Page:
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Just over a month ago we brought you coverage of a stupendous event at the Hollywood Bowl, an epic ensemble of singers delivered unique takes on soul with a stunning finale from Stevie Wonder. Tonight at the same spot, an even more eclectic group of artists paid tribute to one of music’s few true visionaries, the late Serge Gainsbourg. This night featured an all-star band comprised of Justin Meldal-Johnsen, Roger Joseph Manning Jr., Joey Waronker (all previously members of Beck’s live band), Benji Lysaght and James Gadson fronting a choir and the Hollywood Bowl Orchestra. Meldal-Johnsen, most recently noted for his production contributions to M83’s upcoming album and as the final live bassist for Nine Inch Nails, was the night’s musical director and anchor, cementing the daunting intricacy of Gainsbourg’s music with nimble fretwork and subtle grace. The roster of singers present each had their work cut out for them, Serge Gainsbourg’s music and artistic nuance are often imitated, but seldom replicated with success.
After a brief opening set of songs from Gainsbourg’s son Lucien (known here as “Lulu”), the incomparable Mike Patton of Faith No More, Peeping Tom and Fantomas fame took to the stage. Looking snazzy in pin stripes, Patton used his vocal histrionics to render “Requiem Pour Un Con” and “La Chanson de Prévert” with low-end-heavy charm. Patton then introduced the primary players of the band and took a seat at one of many elegant couches placed at the front of the stage, allowing the band to storm through the instrumental “Danger.” Patton then introduced indie-darling Zola Jesus for a trio of tunes, “Harley Davidson,” “Le poinçonneur des Lilas” and “La Javanaise.” Jesus struggled somewhat with the complicated vocal delivery, showing great passion in her performance, but sounding a bit off-key in her attempts at evoking Gainsbourg’s style.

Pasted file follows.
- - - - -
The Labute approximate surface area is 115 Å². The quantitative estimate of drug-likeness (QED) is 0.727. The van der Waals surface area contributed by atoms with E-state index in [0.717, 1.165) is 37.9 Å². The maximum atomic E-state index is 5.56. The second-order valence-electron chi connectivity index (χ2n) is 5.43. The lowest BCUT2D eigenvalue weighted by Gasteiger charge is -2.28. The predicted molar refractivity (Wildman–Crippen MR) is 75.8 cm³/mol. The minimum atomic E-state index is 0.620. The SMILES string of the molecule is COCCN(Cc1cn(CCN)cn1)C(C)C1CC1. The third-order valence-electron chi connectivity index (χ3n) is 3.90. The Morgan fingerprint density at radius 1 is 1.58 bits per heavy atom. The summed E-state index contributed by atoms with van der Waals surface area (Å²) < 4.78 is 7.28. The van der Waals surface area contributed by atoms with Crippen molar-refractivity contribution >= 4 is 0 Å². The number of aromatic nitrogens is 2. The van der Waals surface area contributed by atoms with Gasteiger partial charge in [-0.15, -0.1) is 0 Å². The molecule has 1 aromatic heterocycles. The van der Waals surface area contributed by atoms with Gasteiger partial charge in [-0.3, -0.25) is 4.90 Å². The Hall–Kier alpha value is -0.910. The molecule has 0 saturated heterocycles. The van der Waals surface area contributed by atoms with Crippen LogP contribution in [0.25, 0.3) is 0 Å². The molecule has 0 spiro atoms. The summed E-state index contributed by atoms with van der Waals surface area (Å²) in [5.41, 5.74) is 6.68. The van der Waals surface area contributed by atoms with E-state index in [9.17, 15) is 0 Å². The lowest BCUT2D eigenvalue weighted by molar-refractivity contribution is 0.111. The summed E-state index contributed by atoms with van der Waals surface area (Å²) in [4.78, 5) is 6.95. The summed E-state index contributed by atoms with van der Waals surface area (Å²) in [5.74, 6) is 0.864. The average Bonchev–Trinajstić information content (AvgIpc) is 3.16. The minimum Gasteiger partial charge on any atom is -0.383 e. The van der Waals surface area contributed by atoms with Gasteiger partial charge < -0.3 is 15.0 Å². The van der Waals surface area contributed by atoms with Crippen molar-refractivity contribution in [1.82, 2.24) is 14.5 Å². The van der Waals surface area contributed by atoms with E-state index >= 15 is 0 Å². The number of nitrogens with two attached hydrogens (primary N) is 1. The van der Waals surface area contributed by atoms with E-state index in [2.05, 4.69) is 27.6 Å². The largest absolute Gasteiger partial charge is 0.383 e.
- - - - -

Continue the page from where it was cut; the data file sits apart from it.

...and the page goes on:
Patton stood up again to do a nice, short, funky number, “Black Trombone.” After this, he introduced Beach House’s Victoria Legrand (playing the part Jane Birkin originally did) for a duet on “La Décadanse.” Their chemistry wasn’t perfect, but given the circumstances, was still an eye-opening pair to see doing this number. Patton exited after this, allowing Legrand to do “Initials B.B.” alone and “Le Chanson De Slogan” with Grizzly Bear’s Ed Droste. Droste—with the shortest number of songs on the evening—finished off the first set with a straightforward but enjoyable performance of ” I Came Here to Say I’m Going Away.”
After a short intermission, the band minus the orchestra returned for the rocking instrumental “Cannabis.” The orchestra joined them as the most colorfully dressed members of the evening, Sean Lennon and Charlotte Kemp Muhl (known collaboratively as their stage name The Ghost of a Saber Tooth Tiger), put on the most enthusiastic performances of the night. Muhl’s cutely belted “Shebam! Pow! Blop! Wizz!” on “Comic Strip” and showed the romantic chemistry necessary to successfully pull off “Bonnie & Clyde” and “Je t’aime… moi non plus,” the latter of which Muhl made reference to the infamous controversy over the possibility of orgasmic delivery (literally) by its original singer Jane Birken. One of the strongest moments of the whole night not counting the evening’s epic finale (which we’ll get to in just a moment), found Mike Patton returning, taking Sean Lennon’s place and singing “Ford Mustang” with Muhl. That was stunning low and high octave interplay if there ever was such a thing. Hardcore Patton fans might remember that he covered this by himself on Great Jewish Music: Serge Gainsbourg way back in 1997.